Against the Stream by Jack B. Yeats at Whytes in Dublin on November 26th. It is estimated at €50,000-€70,000.
THE Irish art and antique market has not had a bad year and the best of 2012 is yet to come.
A pair of exceptional Irish George II side tables could make a record price for Irish furniture at Sotheby’s in London next month. Estimated at £250,000-400,000 sterling the c1755 tables belong in a rarified category of antique that is recession proof.
Selling pieces of exceptional quality has not been a problem. There is ample evidence that demand for the finest pieces remains strong. Money was no object as collectors vied for the finest pieces at the Irish house sale of the decade at Mount Congreve in Co. Waterford in July. Not every sale can be of such calibre. Those involved in the Irish art and antique market have had to work very hard — in many cases for less return — than in the headiest days of the boom. On the plus side the market is anything but static. There is no shortage of activity in an ever changing market place where the internet is playing an increasingly significant role.
This continues to be a very good time for buyers of art, antique furniture and collectibles at all levels of the market. Great value is available. While this is something those in the trade take for granted as it has been happening for some time, newcomers to the market find it amazing.
More people are attending auctions and fairs. Auctioneers report new faces at sales as distinct from long established clients. Once people come in and see the value that is there they will usually be back again.
For example big old antique Victorian furniture is changing hands at prices that in some cases are more than 60 per cent off peak. There is not much demand for Georgian linen presses or Victorian wardrobes, despite the fact that such furniture has stood the test of time and was lovingly made by craftworkers using highly quality materials. At the last Marshs auction in Cork a three part Georgian wardrobe in perfect condition complete with bevelled glass sold for just €300. Smaller pieces like elbow chairs or occasional tables that can fit comfortably into a modern sized home are more sought after.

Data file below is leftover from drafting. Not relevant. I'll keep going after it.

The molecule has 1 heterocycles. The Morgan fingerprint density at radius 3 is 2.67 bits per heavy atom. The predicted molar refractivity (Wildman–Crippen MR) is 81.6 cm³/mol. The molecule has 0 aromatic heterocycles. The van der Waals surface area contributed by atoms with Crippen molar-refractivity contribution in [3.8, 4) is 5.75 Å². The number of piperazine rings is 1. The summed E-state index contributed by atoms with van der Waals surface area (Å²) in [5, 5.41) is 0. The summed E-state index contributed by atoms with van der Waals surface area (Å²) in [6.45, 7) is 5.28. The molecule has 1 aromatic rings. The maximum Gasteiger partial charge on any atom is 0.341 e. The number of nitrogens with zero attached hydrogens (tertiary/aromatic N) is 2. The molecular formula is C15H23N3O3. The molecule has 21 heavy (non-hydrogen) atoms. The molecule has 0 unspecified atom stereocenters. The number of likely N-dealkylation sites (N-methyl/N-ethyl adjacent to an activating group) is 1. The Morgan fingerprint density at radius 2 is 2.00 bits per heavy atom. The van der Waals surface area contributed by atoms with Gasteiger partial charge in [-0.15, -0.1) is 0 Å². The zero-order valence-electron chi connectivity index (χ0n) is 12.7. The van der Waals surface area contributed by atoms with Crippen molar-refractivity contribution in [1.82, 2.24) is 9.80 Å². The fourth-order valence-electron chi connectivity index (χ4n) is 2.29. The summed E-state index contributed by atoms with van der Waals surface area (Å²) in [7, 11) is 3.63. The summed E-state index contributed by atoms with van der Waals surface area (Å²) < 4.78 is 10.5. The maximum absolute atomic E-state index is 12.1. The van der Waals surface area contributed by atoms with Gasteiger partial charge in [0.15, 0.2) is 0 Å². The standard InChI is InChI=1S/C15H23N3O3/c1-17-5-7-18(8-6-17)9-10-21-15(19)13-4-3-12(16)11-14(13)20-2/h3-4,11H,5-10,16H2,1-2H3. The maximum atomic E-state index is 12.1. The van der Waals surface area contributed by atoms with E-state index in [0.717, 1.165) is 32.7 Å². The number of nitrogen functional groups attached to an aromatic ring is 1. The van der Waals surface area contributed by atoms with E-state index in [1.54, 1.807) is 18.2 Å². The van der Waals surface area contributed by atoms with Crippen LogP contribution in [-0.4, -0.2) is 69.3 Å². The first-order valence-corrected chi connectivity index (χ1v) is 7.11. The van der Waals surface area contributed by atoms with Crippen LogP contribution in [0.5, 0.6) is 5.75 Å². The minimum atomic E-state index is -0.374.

Keating makes good price in London
A European buyer snapped up Sean Keating’s self-portrait Fear Sorrdha (Man at Ease) for an above estimate £91,250 at Sotheby’s British and Irish art sale in London on Tuesday. From the collection of the late Peter Langan or Langan’s Brasserie it had been estimated at £50,000-80,000. Afterwards Grant Ford, Head of British and Irish Paintings at Sotheby’s remarked on the international client base and the number of new buyers in the field and commented: “We witnessed some solid prices for Irish art”.
In the upper levels of the Irish art market demand is currently focused on fresh to the market work with good provenance. This reflects pretty accurately the position on the international art market.
The big Impressionist and Modern Art sales in New York last week were viewed with disappointment in some quarters as around one third of the lots at sales at Christie’s and Sotheby’s failed to find buyers. Much the same sort of thing happens at every auction of Irish art in Ireland. This is present day market reality everywhere.
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